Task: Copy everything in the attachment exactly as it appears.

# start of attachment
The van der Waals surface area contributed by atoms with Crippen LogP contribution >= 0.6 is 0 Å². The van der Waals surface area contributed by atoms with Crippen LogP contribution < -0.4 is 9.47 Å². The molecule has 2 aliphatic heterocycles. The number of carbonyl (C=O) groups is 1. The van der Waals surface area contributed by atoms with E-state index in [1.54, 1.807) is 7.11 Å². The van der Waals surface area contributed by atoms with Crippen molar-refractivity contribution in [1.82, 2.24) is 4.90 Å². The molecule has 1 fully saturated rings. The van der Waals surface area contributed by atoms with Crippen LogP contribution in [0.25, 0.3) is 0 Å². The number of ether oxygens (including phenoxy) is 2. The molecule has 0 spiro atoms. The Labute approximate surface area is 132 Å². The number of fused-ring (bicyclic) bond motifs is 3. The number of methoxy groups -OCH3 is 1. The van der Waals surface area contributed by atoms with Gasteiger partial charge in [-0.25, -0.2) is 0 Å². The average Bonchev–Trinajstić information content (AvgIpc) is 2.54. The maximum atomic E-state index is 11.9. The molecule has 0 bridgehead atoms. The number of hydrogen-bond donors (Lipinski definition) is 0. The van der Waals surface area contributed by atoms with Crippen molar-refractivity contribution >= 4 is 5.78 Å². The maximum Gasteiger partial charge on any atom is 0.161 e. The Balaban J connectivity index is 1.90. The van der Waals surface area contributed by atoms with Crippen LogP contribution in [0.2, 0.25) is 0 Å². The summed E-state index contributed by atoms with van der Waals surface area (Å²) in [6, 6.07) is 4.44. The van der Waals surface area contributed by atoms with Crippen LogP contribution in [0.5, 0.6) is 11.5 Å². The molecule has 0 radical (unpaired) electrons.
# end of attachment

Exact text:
The van der Waals surface area contributed by atoms with Crippen LogP contribution >= 0.6 is 0 Å². The van der Waals surface area contributed by atoms with Crippen LogP contribution < -0.4 is 9.47 Å². The molecule has 2 aliphatic heterocycles. The number of carbonyl (C=O) groups is 1. The van der Waals surface area contributed by atoms with E-state index in [1.54, 1.807) is 7.11 Å². The van der Waals surface area contributed by atoms with Crippen molar-refractivity contribution in [1.82, 2.24) is 4.90 Å². The molecule has 1 fully saturated rings. The van der Waals surface area contributed by atoms with Crippen LogP contribution in [0.25, 0.3) is 0 Å². The number of ether oxygens (including phenoxy) is 2. The molecule has 0 spiro atoms. The Labute approximate surface area is 132 Å². The number of fused-ring (bicyclic) bond motifs is 3. The number of methoxy groups -OCH3 is 1. The van der Waals surface area contributed by atoms with Gasteiger partial charge in [-0.25, -0.2) is 0 Å². The average Bonchev–Trinajstić information content (AvgIpc) is 2.54. The maximum atomic E-state index is 11.9. The molecule has 0 bridgehead atoms. The number of hydrogen-bond donors (Lipinski definition) is 0. The van der Waals surface area contributed by atoms with Crippen molar-refractivity contribution >= 4 is 5.78 Å². The maximum Gasteiger partial charge on any atom is 0.161 e. The Balaban J connectivity index is 1.90. The van der Waals surface area contributed by atoms with Crippen LogP contribution in [0.2, 0.25) is 0 Å². The summed E-state index contributed by atoms with van der Waals surface area (Å²) in [6, 6.07) is 4.44. The van der Waals surface area contributed by atoms with Crippen LogP contribution in [0.5, 0.6) is 11.5 Å². The molecule has 0 radical (unpaired) electrons.